For most physicians, training inculcates a professional identity in which self-reliance and accountability to self are bedrock. “This is your patient,” is the message, “and you are responsible for your patient. Period!” Those words connect to the very definition of profession as articulated in 1970 by Freidson: “A profession is a work group that retains to itself the right to judge the quality of its own work.”1 Society cedes that right to the profession on the basis of 3 assumptions: (1) that the profession commits to putting the interests of those it serves before its own interests; (2) that the profession has technical knowledge and capacity not accessible to laypeople; and (3) that the profession will regulate itself.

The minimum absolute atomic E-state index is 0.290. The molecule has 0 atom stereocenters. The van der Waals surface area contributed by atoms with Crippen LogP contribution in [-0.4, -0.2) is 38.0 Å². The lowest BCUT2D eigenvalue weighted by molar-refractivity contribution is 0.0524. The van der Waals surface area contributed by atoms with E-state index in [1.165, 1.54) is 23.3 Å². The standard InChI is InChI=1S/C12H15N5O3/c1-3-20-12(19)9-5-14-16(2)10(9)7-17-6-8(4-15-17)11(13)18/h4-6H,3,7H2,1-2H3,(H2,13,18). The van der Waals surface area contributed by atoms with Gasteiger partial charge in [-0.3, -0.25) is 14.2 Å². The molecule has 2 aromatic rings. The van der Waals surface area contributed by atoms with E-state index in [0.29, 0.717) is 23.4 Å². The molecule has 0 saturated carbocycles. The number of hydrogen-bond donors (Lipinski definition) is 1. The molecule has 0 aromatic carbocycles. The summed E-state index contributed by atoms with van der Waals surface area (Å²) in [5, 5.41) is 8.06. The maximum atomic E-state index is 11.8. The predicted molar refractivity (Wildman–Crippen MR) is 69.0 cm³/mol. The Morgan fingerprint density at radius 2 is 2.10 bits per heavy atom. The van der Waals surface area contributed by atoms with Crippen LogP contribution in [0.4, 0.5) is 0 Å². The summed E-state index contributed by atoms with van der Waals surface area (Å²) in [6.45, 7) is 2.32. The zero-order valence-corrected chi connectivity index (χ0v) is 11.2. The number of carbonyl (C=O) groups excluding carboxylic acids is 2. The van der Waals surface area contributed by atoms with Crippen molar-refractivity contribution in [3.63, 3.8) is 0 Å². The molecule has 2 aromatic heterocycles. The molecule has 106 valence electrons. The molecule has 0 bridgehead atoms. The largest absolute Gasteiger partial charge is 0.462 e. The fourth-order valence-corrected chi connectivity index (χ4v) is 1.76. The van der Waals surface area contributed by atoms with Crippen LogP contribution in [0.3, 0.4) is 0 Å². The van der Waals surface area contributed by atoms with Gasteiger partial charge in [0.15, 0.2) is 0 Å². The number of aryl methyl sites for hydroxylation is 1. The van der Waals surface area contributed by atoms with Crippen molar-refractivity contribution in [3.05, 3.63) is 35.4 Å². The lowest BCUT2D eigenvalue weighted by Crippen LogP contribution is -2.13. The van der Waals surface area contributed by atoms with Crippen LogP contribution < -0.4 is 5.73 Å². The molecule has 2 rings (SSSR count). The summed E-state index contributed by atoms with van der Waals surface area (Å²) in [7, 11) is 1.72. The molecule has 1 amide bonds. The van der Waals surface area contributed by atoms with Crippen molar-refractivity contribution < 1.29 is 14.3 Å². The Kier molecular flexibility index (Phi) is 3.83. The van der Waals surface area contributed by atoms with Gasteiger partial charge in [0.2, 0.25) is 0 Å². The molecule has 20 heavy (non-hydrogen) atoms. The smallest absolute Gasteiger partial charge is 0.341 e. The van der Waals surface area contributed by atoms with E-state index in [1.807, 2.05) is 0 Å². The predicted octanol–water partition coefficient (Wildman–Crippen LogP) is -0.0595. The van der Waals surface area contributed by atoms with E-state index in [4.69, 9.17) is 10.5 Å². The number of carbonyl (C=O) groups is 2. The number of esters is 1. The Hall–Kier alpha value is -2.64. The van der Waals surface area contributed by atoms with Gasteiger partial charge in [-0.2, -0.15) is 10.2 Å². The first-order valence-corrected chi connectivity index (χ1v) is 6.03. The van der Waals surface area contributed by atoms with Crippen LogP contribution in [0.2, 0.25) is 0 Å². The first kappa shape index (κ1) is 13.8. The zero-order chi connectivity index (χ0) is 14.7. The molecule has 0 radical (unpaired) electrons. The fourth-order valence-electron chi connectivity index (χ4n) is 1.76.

Berwick DM. Postgraduate Education of PhysiciansProfessional Self-regulation and External Accountability. JAMA. 2015;313(18):1803-1804. doi:10.1001/jama.2015.4048